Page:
Before I go to Sleep

They say some things come in threes,?  Well a recent run of reading began with "The Room" recounting the experience of a woman held captive and giving birth to a son confined within a room for more than seven years, but from the viewpoint of the child (who has known no other).  This held it's own strange fascination and was well told without playing up to any great horror.  It was hopeful and moving in terms of the resilience of humanity.

Perhaps the same could be said for "The Rapture", mentioned briefly in my previous post.  Here we have the spirit of a woman confined to a wheelchair who by the end of the novel is holding on as one of the hopes for the future or humanity in the face of the apocalypse.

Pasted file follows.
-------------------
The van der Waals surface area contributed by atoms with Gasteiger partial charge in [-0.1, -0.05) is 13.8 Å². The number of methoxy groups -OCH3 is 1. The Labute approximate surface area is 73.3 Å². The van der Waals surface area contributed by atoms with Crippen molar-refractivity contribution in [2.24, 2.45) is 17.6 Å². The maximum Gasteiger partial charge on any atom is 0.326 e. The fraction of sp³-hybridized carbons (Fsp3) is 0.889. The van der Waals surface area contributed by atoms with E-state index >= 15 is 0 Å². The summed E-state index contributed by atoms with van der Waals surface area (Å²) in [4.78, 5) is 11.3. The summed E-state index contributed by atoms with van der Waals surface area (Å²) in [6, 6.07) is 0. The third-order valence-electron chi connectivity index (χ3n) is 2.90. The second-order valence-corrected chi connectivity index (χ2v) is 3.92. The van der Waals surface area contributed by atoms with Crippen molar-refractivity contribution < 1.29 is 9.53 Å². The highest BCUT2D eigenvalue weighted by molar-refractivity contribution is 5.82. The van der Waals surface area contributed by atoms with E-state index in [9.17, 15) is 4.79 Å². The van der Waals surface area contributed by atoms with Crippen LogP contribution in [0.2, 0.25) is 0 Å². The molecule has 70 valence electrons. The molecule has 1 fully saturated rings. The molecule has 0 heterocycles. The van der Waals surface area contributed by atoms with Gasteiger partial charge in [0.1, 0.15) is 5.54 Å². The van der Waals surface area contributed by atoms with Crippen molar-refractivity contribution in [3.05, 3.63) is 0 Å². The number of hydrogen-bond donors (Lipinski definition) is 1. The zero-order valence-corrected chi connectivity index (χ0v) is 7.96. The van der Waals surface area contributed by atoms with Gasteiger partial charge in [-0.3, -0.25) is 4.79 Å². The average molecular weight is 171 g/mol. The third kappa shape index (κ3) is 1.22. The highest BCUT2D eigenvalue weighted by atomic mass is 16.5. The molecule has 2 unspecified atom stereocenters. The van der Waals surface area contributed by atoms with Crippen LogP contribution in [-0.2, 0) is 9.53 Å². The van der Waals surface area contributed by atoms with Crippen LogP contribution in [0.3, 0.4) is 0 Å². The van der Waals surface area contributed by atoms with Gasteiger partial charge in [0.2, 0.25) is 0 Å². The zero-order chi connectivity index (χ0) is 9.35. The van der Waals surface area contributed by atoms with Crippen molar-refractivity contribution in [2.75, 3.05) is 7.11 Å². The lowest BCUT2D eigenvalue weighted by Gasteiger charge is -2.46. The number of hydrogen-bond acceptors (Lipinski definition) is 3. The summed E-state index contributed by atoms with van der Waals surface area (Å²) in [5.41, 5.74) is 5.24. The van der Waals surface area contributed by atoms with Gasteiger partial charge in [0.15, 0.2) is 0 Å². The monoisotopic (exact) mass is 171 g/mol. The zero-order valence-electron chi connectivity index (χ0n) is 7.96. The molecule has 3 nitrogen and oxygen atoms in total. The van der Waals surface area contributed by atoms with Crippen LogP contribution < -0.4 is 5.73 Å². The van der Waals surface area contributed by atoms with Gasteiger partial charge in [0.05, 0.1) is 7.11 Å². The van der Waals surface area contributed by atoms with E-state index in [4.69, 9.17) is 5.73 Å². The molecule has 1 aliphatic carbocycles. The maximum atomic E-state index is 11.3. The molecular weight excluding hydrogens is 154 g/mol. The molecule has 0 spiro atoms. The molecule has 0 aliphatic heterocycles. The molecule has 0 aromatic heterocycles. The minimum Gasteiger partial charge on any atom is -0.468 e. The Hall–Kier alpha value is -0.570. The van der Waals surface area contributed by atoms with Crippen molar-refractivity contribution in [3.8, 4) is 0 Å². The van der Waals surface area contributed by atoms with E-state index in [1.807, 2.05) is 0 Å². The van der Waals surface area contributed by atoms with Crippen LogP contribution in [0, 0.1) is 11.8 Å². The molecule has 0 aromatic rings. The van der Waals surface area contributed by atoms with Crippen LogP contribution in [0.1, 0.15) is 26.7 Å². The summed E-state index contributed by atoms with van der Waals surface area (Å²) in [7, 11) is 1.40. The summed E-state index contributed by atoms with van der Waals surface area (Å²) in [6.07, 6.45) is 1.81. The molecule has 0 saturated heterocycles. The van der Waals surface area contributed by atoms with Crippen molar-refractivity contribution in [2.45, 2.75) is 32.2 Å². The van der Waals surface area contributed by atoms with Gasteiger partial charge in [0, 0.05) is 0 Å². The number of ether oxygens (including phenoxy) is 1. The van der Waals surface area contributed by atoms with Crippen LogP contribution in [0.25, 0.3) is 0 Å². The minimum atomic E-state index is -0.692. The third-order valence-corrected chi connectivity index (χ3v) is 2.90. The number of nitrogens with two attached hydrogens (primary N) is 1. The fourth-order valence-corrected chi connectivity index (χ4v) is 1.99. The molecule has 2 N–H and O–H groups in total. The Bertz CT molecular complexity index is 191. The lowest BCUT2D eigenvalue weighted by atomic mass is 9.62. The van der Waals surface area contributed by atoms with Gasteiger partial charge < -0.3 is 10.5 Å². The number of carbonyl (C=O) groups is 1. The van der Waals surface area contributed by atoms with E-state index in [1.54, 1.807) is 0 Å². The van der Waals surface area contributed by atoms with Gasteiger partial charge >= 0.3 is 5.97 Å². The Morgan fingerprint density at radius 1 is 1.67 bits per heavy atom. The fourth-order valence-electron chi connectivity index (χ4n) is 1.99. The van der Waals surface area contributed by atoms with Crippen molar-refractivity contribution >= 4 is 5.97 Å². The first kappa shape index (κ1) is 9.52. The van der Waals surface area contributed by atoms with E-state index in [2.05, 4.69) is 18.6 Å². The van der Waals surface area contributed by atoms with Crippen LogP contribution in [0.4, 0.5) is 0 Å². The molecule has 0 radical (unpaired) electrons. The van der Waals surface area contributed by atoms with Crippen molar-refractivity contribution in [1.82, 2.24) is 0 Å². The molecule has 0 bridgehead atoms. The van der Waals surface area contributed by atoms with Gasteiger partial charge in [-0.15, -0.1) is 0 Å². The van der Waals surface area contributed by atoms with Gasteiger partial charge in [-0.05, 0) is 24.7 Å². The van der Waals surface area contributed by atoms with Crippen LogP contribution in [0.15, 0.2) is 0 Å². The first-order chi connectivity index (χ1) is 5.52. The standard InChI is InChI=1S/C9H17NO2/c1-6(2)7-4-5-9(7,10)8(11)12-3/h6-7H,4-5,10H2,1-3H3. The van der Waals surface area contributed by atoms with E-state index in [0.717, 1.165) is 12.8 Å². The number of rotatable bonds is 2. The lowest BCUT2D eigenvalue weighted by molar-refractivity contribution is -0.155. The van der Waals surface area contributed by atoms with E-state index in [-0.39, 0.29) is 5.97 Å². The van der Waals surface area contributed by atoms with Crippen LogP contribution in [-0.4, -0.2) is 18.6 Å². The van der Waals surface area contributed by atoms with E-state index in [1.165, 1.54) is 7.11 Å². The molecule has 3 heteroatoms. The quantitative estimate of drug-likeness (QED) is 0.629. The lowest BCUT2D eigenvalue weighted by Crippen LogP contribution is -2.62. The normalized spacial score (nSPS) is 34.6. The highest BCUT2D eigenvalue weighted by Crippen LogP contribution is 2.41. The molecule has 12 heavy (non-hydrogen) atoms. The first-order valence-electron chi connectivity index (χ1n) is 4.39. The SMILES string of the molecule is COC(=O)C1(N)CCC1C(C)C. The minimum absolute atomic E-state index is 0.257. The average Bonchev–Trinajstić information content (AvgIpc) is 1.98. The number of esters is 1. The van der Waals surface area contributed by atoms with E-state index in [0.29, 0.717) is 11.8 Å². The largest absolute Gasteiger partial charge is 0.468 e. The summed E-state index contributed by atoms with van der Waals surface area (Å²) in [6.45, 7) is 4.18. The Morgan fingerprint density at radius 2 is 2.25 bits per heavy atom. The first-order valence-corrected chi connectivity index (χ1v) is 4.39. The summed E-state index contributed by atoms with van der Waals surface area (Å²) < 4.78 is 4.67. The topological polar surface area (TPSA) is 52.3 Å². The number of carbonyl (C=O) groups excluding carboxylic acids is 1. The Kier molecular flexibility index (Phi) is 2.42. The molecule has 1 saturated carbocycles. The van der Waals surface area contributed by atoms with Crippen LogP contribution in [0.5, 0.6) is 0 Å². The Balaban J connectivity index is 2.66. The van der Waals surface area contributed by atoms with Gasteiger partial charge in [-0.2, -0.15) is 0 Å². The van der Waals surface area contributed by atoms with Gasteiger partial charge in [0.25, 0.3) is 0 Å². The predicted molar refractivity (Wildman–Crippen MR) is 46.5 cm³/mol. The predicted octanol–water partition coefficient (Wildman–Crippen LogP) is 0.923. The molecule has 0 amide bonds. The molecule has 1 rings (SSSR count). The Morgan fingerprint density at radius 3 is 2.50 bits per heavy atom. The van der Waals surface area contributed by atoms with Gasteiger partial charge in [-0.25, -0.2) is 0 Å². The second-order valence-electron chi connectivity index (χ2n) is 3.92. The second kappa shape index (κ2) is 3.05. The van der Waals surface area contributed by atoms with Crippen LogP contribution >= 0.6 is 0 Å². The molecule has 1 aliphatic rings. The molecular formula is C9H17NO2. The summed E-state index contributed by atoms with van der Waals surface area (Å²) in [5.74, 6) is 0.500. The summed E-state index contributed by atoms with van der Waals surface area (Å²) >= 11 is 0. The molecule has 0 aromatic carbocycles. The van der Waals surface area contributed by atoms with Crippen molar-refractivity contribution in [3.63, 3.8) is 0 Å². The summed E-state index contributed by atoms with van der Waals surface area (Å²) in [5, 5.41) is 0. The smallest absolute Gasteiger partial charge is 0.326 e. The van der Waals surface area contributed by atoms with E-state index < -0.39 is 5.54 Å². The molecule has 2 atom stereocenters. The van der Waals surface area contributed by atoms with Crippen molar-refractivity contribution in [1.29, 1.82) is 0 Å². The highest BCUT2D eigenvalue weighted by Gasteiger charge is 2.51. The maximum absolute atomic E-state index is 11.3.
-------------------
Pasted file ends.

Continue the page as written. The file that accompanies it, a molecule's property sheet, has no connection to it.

So far so chilling perhaps?  But then I completed my reading of "Before I Go to Sleep".  I do not want to spoil the book for anyone and have tried to avoid doing so.  At first I was intirgued by the simple idea of exploring what life is like for someone who wakes up with no memories. Of course that is an oversimplification, but it interested me in much the same way as the narrative of a boy who has only lived in a room with his mother for his entire life.

The events of "Before I Go to Sleep" unfold in a way that at first parallels this, but then one gradually puts together the pieces until a truly horrific scenario emerges.  If you found the scenario of  the movie "Gaslight" chilling when a man plays tricks on a lady to convice her of her own madness, this is far more frightening.  It was great to read how the author had enrolled on a novel writing class and this was the eventual outcome.  It had been well researched and was well executed.  I have to admire the craftsmanship 0- it won several crime writing awards, and I do not usually like crime writing as a genre but this book thoroughly appealed to me.